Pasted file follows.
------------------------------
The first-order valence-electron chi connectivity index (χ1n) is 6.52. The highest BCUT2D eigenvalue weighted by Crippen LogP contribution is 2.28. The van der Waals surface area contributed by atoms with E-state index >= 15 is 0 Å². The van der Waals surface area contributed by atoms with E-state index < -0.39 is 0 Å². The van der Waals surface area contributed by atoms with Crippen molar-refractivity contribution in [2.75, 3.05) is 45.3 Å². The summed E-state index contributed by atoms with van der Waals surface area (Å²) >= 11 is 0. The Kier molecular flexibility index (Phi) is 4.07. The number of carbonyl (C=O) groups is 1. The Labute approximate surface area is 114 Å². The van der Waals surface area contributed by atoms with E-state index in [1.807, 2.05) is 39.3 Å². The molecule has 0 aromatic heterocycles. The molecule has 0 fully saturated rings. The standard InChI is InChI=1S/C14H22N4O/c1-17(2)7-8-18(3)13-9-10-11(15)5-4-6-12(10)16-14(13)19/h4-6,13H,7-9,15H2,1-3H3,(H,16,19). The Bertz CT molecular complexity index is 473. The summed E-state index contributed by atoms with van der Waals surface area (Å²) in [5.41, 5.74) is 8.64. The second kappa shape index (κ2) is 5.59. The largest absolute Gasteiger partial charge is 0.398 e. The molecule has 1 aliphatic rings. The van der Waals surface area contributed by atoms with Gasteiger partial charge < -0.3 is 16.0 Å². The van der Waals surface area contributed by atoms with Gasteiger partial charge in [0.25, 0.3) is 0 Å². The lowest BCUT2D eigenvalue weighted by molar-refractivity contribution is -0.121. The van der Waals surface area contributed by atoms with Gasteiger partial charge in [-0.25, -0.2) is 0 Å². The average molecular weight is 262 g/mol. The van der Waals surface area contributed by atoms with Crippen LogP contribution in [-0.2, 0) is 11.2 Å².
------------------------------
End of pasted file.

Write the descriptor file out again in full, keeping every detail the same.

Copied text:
The first-order valence-electron chi connectivity index (χ1n) is 6.52. The highest BCUT2D eigenvalue weighted by Crippen LogP contribution is 2.28. The van der Waals surface area contributed by atoms with E-state index >= 15 is 0 Å². The van der Waals surface area contributed by atoms with E-state index < -0.39 is 0 Å². The van der Waals surface area contributed by atoms with Crippen molar-refractivity contribution in [2.75, 3.05) is 45.3 Å². The summed E-state index contributed by atoms with van der Waals surface area (Å²) >= 11 is 0. The Kier molecular flexibility index (Phi) is 4.07. The number of carbonyl (C=O) groups is 1. The Labute approximate surface area is 114 Å². The van der Waals surface area contributed by atoms with E-state index in [1.807, 2.05) is 39.3 Å². The molecule has 0 aromatic heterocycles. The molecule has 0 fully saturated rings. The standard InChI is InChI=1S/C14H22N4O/c1-17(2)7-8-18(3)13-9-10-11(15)5-4-6-12(10)16-14(13)19/h4-6,13H,7-9,15H2,1-3H3,(H,16,19). The Bertz CT molecular complexity index is 473. The summed E-state index contributed by atoms with van der Waals surface area (Å²) in [5.41, 5.74) is 8.64. The second kappa shape index (κ2) is 5.59. The largest absolute Gasteiger partial charge is 0.398 e. The molecule has 1 aliphatic rings. The van der Waals surface area contributed by atoms with Gasteiger partial charge < -0.3 is 16.0 Å². The van der Waals surface area contributed by atoms with Gasteiger partial charge in [0.25, 0.3) is 0 Å². The lowest BCUT2D eigenvalue weighted by molar-refractivity contribution is -0.121. The van der Waals surface area contributed by atoms with Gasteiger partial charge in [-0.25, -0.2) is 0 Å². The average molecular weight is 262 g/mol. The van der Waals surface area contributed by atoms with Crippen LogP contribution in [-0.2, 0) is 11.2 Å².